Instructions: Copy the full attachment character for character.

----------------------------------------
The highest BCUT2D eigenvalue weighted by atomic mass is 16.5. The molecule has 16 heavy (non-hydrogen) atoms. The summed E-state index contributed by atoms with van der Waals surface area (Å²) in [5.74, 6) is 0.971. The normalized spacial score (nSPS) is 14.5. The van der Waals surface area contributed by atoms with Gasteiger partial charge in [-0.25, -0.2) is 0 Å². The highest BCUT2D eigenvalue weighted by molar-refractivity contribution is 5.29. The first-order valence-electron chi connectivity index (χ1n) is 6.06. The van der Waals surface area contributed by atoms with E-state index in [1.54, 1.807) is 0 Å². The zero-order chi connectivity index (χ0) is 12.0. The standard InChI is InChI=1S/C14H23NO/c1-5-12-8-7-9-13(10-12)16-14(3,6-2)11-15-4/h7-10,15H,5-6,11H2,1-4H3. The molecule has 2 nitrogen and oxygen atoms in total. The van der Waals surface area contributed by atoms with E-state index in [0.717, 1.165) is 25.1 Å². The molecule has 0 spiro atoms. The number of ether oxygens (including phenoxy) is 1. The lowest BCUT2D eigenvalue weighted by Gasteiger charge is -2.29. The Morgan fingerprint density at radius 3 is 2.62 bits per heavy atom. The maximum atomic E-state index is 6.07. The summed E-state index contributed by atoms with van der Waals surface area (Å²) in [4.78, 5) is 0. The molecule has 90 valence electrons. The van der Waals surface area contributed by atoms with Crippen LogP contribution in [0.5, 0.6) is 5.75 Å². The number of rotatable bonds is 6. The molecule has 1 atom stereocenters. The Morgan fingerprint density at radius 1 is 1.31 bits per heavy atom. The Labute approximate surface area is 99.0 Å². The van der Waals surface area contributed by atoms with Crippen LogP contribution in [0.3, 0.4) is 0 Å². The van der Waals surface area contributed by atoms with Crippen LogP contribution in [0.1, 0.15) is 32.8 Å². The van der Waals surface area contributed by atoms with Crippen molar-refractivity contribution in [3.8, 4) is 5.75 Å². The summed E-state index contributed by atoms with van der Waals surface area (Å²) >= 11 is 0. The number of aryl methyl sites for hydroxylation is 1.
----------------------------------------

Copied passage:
The highest BCUT2D eigenvalue weighted by atomic mass is 16.5. The molecule has 16 heavy (non-hydrogen) atoms. The summed E-state index contributed by atoms with van der Waals surface area (Å²) in [5.74, 6) is 0.971. The normalized spacial score (nSPS) is 14.5. The van der Waals surface area contributed by atoms with Gasteiger partial charge in [-0.25, -0.2) is 0 Å². The highest BCUT2D eigenvalue weighted by molar-refractivity contribution is 5.29. The first-order valence-electron chi connectivity index (χ1n) is 6.06. The van der Waals surface area contributed by atoms with E-state index in [1.54, 1.807) is 0 Å². The zero-order chi connectivity index (χ0) is 12.0. The standard InChI is InChI=1S/C14H23NO/c1-5-12-8-7-9-13(10-12)16-14(3,6-2)11-15-4/h7-10,15H,5-6,11H2,1-4H3. The molecule has 2 nitrogen and oxygen atoms in total. The van der Waals surface area contributed by atoms with E-state index in [0.717, 1.165) is 25.1 Å². The molecule has 0 spiro atoms. The number of ether oxygens (including phenoxy) is 1. The lowest BCUT2D eigenvalue weighted by Gasteiger charge is -2.29. The Morgan fingerprint density at radius 3 is 2.62 bits per heavy atom. The maximum atomic E-state index is 6.07. The summed E-state index contributed by atoms with van der Waals surface area (Å²) in [4.78, 5) is 0. The molecule has 90 valence electrons. The van der Waals surface area contributed by atoms with Crippen LogP contribution in [0.5, 0.6) is 5.75 Å². The number of rotatable bonds is 6. The molecule has 1 atom stereocenters. The Morgan fingerprint density at radius 1 is 1.31 bits per heavy atom. The Labute approximate surface area is 99.0 Å². The van der Waals surface area contributed by atoms with Crippen LogP contribution in [0.3, 0.4) is 0 Å². The van der Waals surface area contributed by atoms with Crippen LogP contribution in [0.1, 0.15) is 32.8 Å². The van der Waals surface area contributed by atoms with Crippen molar-refractivity contribution in [3.8, 4) is 5.75 Å². The summed E-state index contributed by atoms with van der Waals surface area (Å²) >= 11 is 0. The number of aryl methyl sites for hydroxylation is 1.